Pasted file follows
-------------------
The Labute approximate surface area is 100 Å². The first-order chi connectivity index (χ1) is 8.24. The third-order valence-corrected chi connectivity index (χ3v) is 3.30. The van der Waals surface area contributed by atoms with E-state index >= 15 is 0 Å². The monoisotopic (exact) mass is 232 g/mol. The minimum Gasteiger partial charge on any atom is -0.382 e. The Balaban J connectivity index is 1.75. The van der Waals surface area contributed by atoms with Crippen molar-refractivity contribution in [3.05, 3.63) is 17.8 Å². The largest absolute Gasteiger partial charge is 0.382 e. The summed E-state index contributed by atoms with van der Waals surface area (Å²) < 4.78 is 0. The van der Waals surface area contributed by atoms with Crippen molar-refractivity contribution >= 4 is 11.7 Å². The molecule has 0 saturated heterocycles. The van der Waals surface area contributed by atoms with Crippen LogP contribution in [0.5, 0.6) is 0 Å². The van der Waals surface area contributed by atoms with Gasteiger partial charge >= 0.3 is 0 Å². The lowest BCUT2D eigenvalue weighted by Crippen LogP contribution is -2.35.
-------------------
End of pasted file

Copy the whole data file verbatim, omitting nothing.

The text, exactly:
The Labute approximate surface area is 100 Å². The first-order chi connectivity index (χ1) is 8.24. The third-order valence-corrected chi connectivity index (χ3v) is 3.30. The van der Waals surface area contributed by atoms with E-state index >= 15 is 0 Å². The monoisotopic (exact) mass is 232 g/mol. The minimum Gasteiger partial charge on any atom is -0.382 e. The Balaban J connectivity index is 1.75. The van der Waals surface area contributed by atoms with Crippen molar-refractivity contribution in [3.05, 3.63) is 17.8 Å². The largest absolute Gasteiger partial charge is 0.382 e. The summed E-state index contributed by atoms with van der Waals surface area (Å²) < 4.78 is 0. The van der Waals surface area contributed by atoms with Crippen molar-refractivity contribution >= 4 is 11.7 Å². The molecule has 0 saturated heterocycles. The van der Waals surface area contributed by atoms with Crippen LogP contribution in [0.5, 0.6) is 0 Å². The van der Waals surface area contributed by atoms with Gasteiger partial charge >= 0.3 is 0 Å². The lowest BCUT2D eigenvalue weighted by Crippen LogP contribution is -2.35.